Many people are intimidated by writing scientific names — and if science has never been your strong point and you don’t find Latin fascinating either, you are probably one of them. The good news? Writing scientific names is really not that hard. Here’s how.
Why Are Scientific Names Important?
Accuracy and specificity are both of critical importance in scientific endeavors. Order, which requires a system, is also crucial. The current system of scientific names, called binomial nomenclature, was first introduced by Carl Linnaeus in the 18th century for all of these reasons. Although this framework has evolved since that time — with the discovery of countless new species — it remains in place to this day.
Although many people refer to scientific names as “Latin names”, that would be inaccurate. Many scientific names have Latin roots, but others have Greek roots or are based on entirely different languages, such as English or Russian. One advantage of scientific names lies in the fact that it allows people from diverse backgrounds and speaking numerous native languages to understand what species is under discussion more easily.
Frankly, the easiest way to find out the scientific name of a specific species would be to look it up on the internet, using reputable sources. Textbooks can also help you master more scientific names.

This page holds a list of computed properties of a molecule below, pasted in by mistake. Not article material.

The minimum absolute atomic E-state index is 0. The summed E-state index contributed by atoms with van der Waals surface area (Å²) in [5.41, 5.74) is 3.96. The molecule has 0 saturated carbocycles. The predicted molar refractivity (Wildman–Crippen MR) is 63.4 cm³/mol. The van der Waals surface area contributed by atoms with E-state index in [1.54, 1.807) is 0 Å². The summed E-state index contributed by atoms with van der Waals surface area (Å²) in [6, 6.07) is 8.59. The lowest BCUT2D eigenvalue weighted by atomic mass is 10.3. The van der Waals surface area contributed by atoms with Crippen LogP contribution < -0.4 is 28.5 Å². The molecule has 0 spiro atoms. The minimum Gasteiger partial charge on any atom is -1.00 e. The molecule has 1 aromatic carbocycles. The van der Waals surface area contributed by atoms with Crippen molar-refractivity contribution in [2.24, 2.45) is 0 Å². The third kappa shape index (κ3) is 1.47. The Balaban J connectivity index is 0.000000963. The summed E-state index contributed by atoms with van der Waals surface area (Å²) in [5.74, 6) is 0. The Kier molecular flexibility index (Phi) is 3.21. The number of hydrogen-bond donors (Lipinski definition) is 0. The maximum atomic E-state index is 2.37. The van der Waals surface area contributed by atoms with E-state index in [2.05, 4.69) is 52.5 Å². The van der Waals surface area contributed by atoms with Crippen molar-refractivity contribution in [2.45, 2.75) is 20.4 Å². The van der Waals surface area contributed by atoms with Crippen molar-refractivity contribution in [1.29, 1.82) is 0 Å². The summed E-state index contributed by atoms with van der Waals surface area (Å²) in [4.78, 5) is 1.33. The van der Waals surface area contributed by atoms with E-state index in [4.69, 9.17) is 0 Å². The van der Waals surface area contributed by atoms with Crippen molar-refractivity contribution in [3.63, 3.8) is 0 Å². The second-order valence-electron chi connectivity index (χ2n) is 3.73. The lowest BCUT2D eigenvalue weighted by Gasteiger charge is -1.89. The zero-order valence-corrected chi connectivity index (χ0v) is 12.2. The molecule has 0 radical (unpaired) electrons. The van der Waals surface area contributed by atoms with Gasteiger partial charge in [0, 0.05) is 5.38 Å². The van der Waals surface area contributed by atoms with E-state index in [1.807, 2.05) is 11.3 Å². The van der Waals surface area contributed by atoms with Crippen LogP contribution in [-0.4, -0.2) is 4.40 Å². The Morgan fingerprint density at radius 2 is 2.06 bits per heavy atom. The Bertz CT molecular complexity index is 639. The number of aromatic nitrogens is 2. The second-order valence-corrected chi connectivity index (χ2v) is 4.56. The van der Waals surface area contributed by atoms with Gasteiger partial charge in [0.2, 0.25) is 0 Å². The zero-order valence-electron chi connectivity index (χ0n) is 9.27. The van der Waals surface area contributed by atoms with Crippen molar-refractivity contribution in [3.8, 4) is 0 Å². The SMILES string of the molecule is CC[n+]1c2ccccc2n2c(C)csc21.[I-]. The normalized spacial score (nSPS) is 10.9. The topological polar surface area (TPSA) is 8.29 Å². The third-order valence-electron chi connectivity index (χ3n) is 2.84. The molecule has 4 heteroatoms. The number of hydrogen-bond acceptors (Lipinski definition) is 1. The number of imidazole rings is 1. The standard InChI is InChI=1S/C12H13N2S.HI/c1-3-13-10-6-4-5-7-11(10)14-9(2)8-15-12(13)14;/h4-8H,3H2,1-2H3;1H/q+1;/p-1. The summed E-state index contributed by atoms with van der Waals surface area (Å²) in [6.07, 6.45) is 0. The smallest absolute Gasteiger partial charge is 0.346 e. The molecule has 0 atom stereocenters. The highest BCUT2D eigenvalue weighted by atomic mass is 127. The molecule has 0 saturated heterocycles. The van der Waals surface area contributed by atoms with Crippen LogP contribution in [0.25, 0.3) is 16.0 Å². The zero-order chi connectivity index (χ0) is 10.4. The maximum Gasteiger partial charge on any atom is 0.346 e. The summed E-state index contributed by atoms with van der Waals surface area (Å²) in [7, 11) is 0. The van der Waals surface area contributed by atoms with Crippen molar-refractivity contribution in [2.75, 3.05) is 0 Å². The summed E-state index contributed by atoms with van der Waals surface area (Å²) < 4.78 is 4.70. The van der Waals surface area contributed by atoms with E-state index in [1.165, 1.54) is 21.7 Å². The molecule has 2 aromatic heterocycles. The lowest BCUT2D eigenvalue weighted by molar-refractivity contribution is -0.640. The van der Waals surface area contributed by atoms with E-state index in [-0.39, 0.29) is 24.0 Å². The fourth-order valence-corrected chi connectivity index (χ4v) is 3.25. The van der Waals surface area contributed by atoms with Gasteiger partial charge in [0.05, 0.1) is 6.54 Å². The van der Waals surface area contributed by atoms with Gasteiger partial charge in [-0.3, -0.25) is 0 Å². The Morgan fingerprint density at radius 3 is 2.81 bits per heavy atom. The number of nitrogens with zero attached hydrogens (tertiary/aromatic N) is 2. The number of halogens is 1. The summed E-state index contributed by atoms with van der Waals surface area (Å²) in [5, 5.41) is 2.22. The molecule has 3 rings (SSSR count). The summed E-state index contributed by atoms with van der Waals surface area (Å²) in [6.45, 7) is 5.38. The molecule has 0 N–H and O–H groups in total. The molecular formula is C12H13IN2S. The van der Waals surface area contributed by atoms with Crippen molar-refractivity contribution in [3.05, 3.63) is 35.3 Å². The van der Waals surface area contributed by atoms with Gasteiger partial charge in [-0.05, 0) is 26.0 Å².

How to Write Scientific Names Correctly
What Is the Binomial Nomenclature?
You’ll have seen scientific names before, and probably noticed that they consist of two parts. That’s what “binomial” means in Latin — two names. The first name always refers to the genus of a species; that is, the wider group or type it belongs to. The second name refers to the specific species, and is therefore unique. In this way, the scientific name of an organism offers information not only about its name, but also about the wider group it belongs to.
While a scientific name only offers information about an organism’s genus and species name, binomial nomenclature reflects a much larger taxonomy; the biological classification of species has eight ranks, seven of which are widely in use today.
Let’s take the common house cat as an example.
Your feline friend belongs to:
- The Kingdom of animals (as opposed to, say, plants), called Animalia in Latin.
- The Phylum of Chordata, based on broad anatomical features.
- The Subphylum of Vertebrata, which means it’s a vertebrate.
- The Class of Mammalia, because it’s a mammal.
- The Order of carnivores — Carnivora.
- The Family of Felidae, which means cats.
- The Genus of Felis, which refers to small and medium-sized cats and also includes, for instance, the Chinese mountain cat.
- The unique species name given to this species is “catus“, making your house cat’s fancy Latin name Felis catus. This reflects its genus and species name.
International Codes of Nomenclature
If you are looking for a handy guidebook to offer comprehensive information on the scientific names of various species, the International Codes of Nomenclature would be it. There are different International Codes of Nomenclature for plants, algae, and fungi, for bacteria, and for zoology (meaning animals). These codes are updated sporadically, typically once every six years or whenever the need for an update becomes apparent.